Letizia Battaglia once said: "I am a human being, not a photographer. I'm a human being who takes pictures. "
And yet, for Italy, Battaglia – born in 1935 – is not just a photographer; she er photographer; she is Italy's mafia photographer. In Italy's national archives there are few photographs like hers. They are not ordinary photographs, similar to those taken by journalists or photographers after a murder in a scene. They are genuine, genuine and sinister. Yes, Battaglia's photographs can really be called war photographs.
She began working as a journalist in L'Ora – the daily newspaper in Palermo – in 1969; then there were more than a thousand kills each year. And sometimes five, seven murders a day. It is Sicily where Luciano Leggio, longtime leader of Cosa Nostra, after finally being arrested, enters the courtroom with his head raised high. He turns upside down on the roles and makes the policemen behind him look like the lawless ones.
"If they don't shoot politicians, it's because they don't need it anymore." Letizia Battaglia
It is Sicily where Battaglia sets up an exhibition in the streets of Corleone, the heart of the mafia, streets reminiscent of Lebanon, and abruptly she is alone, while all passersby see another path in fear.
Year after year in a trench: 20 years go until 1992, when Judge Giovanni Falcone, who led the fight against the Sicilian mafia, is killed. Journalists of the time, who, unlike their colleagues in L'Ora, used to write from Rome rather than from Palermo, argued that it was all arranged. That Falcone exaggerated his claims about the mafia to become a hero.
Judge Paolo Borsellino, with whom Falcone collaborated to fight the mafia, is already in the hospital when Falcone arrives on a stretcher, dying, and simply tells reporters: "Today's meeting with him is only postponed." Borsellino was killed two months later.
Today it looks like a different world when we look Shooting the Mafia by Kim Longinotto with all the old pictures, the old footage.
The different faces of the Italian mafia
But Battaglia has never presented herself as a mafia photographer. Because she has not taken pictures of the mafia, she says, but of Palermo. Palermo with all its contradictions, infiltrated by the mafia and the conditions that followed. Upper class dance nights, poor children in the slums, kids awakened by rats gnawing on a finger, the light and the shadows, as in her most famous portrait: by Rosaria Schifani. The widow of one of Falcone's bodyguards, who during the funeral on live TV addresses the mafia gangsters, the men who shamelessly participated in the finishing touches like everyone else, and begged them: "di cambiare, di cambiare" [change you, change you] and before she fainted: "When it comes down to it, I know you will never change . "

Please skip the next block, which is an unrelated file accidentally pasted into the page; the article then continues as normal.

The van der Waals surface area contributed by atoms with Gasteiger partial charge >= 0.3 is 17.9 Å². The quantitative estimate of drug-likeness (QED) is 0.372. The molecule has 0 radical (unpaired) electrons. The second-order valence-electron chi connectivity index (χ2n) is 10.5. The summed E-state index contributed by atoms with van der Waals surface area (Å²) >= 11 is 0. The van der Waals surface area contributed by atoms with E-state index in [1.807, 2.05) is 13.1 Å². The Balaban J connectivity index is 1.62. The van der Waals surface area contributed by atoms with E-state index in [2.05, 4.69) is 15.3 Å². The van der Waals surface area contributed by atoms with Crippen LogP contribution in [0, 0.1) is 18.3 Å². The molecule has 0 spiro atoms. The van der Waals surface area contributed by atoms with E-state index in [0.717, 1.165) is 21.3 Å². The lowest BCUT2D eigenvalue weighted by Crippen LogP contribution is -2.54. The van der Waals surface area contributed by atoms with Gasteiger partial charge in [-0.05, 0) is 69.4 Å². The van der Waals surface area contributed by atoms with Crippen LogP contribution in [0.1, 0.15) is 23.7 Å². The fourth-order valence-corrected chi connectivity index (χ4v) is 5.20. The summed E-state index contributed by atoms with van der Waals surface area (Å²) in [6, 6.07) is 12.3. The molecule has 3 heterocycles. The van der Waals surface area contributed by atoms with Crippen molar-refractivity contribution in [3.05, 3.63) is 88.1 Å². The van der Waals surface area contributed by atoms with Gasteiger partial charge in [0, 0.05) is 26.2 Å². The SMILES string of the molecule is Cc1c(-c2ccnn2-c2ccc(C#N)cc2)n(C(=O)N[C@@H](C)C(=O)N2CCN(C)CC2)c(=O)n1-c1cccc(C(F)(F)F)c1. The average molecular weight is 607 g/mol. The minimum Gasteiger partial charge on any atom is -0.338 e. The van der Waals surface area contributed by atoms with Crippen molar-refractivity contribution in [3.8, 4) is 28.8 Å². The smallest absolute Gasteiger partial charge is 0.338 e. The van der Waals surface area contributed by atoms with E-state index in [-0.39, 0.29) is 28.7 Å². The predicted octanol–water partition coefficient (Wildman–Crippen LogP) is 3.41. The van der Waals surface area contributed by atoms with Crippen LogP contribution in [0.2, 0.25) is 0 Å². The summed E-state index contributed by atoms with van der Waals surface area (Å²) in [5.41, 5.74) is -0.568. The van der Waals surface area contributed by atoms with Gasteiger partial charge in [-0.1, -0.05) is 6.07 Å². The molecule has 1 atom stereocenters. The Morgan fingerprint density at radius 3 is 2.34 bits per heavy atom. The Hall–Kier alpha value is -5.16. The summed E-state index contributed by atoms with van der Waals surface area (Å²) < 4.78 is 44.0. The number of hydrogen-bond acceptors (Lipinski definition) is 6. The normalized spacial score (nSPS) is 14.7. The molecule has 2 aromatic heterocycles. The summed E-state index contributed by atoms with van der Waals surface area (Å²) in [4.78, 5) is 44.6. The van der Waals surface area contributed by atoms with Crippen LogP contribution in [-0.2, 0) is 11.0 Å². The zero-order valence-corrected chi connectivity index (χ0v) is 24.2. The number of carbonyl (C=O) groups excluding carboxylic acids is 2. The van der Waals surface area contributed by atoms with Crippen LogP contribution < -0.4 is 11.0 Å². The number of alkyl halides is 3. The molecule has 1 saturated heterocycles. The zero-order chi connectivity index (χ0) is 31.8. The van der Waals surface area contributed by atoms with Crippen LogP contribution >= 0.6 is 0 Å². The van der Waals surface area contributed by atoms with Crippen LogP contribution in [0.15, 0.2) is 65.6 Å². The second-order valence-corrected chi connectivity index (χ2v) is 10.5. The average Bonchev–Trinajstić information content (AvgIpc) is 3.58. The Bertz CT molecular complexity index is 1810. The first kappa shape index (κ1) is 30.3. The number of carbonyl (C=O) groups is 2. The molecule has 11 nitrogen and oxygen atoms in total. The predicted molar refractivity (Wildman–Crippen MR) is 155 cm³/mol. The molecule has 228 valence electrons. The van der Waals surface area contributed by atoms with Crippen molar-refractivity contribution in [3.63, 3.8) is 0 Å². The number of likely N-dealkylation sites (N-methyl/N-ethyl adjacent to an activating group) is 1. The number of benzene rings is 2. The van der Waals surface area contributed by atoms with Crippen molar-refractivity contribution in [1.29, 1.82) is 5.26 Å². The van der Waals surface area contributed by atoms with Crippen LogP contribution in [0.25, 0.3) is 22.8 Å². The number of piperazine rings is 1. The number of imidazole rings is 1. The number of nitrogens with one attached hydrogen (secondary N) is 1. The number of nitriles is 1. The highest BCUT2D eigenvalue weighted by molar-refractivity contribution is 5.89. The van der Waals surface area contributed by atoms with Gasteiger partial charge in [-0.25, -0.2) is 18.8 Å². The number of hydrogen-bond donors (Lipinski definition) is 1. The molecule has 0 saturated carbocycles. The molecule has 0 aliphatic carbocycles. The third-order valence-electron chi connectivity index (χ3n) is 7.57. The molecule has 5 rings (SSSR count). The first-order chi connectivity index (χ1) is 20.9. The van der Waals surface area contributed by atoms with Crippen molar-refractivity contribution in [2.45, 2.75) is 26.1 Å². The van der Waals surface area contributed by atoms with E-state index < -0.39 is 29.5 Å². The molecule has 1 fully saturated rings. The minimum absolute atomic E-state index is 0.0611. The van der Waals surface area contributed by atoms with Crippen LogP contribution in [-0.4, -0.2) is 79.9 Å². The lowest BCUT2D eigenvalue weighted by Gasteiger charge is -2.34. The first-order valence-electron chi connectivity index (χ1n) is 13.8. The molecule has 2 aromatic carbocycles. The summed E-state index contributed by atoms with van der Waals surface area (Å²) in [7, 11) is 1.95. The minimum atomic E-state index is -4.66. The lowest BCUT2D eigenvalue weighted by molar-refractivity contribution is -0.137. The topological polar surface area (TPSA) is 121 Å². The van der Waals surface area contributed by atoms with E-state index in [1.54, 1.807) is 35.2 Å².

But when Hollywood popularized crime stories about the mafia, as in Goodfaren and similar films, Battaglia instead revealed the misery the mafia brings to everyone. "I did not want to give them any kind of beauty," she says now. Battaglia did not want the gangsters to look strong and powerful. As men with success, prosperous and highly respected today. Too many kids dreamed of becoming killers. When Totò Riina, the mafia boss of all mafia bosses, ends up in prison, and she sees his face and his behavior for the first time, she says: “And he ruined our lives. What a jerk."
Roberto Saviano, author of Gomorrah who is under constant police protection, says: "Foreign journalists come, stay a week, see no shooting dramas, and then they go home and think that the mafia no longer exists. Instead, it has simply changed. "
From an anti-state organization to becoming part of the state
I'm in Bari now, the city I come from which is in southern Italy, where I sit and write at a popular café, Il Caffè del Marchese. It was recently closed due to money laundering investigation. Now it is open as usual. Like any Italian from the south, I can tell which clan controls which shops in which streets. To this day, if your car is stolen, you go to the neighborhood boss, not the police. The Mafia is far less visible than before, that's true. But that's just because it's everywhere. It has developed and spread in a poor, backward south as a kind of parallel society. The Mafia took care of what the central government did not do, and for a long time it was a criminal organization. But today it is more than that: it has changed from being an anti-state organization to becoming part of the state.
The Mafia plays a role in everything, from infrastructure to migrants. It's not just about smuggling anymore. And perhaps most important of all: It's not just Italian anymore. Today, London is the capital of money laundering. "If they do not shoot politicians, it is because they do not need it anymore," says Battaglia. "Today, the mafia is inside the institutions." If there is no war anymore, it's because the mafia has won.
Read the interview with her here: Mafia power